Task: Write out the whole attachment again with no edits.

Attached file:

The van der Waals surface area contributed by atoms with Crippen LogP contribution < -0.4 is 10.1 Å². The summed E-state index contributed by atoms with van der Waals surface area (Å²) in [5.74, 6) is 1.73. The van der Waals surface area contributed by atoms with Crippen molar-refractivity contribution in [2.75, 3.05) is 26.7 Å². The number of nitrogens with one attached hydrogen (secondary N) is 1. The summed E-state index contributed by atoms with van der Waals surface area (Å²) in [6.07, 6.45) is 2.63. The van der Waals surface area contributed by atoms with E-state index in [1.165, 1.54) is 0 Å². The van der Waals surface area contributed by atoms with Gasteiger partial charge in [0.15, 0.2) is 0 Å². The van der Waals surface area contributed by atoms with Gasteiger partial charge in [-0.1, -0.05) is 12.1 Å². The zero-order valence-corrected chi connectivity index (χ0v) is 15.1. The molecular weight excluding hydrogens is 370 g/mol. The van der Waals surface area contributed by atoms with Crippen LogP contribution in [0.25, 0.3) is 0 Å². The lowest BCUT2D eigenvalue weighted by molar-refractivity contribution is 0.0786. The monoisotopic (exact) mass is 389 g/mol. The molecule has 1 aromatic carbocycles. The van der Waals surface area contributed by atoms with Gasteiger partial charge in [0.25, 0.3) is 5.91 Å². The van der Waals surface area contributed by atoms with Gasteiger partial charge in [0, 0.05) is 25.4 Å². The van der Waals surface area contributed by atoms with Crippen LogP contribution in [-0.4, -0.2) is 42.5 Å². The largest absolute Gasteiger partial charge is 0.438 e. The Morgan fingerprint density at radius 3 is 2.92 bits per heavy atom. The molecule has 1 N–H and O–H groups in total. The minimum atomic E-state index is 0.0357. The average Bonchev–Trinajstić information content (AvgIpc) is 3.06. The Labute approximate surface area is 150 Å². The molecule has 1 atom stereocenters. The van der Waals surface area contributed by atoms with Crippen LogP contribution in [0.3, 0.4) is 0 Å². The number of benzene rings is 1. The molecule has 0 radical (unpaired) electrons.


The van der Waals surface area contributed by atoms with Crippen LogP contribution < -0.4 is 10.1 Å². The summed E-state index contributed by atoms with van der Waals surface area (Å²) in [5.74, 6) is 1.73. The van der Waals surface area contributed by atoms with Crippen molar-refractivity contribution in [2.75, 3.05) is 26.7 Å². The number of nitrogens with one attached hydrogen (secondary N) is 1. The summed E-state index contributed by atoms with van der Waals surface area (Å²) in [6.07, 6.45) is 2.63. The van der Waals surface area contributed by atoms with E-state index in [1.165, 1.54) is 0 Å². The van der Waals surface area contributed by atoms with Gasteiger partial charge in [0.15, 0.2) is 0 Å². The van der Waals surface area contributed by atoms with Gasteiger partial charge in [-0.1, -0.05) is 12.1 Å². The zero-order valence-corrected chi connectivity index (χ0v) is 15.1. The molecular weight excluding hydrogens is 370 g/mol. The van der Waals surface area contributed by atoms with Crippen LogP contribution in [0.25, 0.3) is 0 Å². The lowest BCUT2D eigenvalue weighted by molar-refractivity contribution is 0.0786. The monoisotopic (exact) mass is 389 g/mol. The molecule has 1 aromatic carbocycles. The van der Waals surface area contributed by atoms with Gasteiger partial charge in [0.25, 0.3) is 5.91 Å². The van der Waals surface area contributed by atoms with Gasteiger partial charge in [0, 0.05) is 25.4 Å². The van der Waals surface area contributed by atoms with Crippen LogP contribution in [-0.4, -0.2) is 42.5 Å². The largest absolute Gasteiger partial charge is 0.438 e. The Morgan fingerprint density at radius 3 is 2.92 bits per heavy atom. The molecule has 1 N–H and O–H groups in total. The minimum atomic E-state index is 0.0357. The average Bonchev–Trinajstić information content (AvgIpc) is 3.06. The Labute approximate surface area is 150 Å². The molecule has 1 atom stereocenters. The van der Waals surface area contributed by atoms with Crippen LogP contribution in [0.3, 0.4) is 0 Å². The number of benzene rings is 1. The molecule has 0 radical (unpaired) electrons.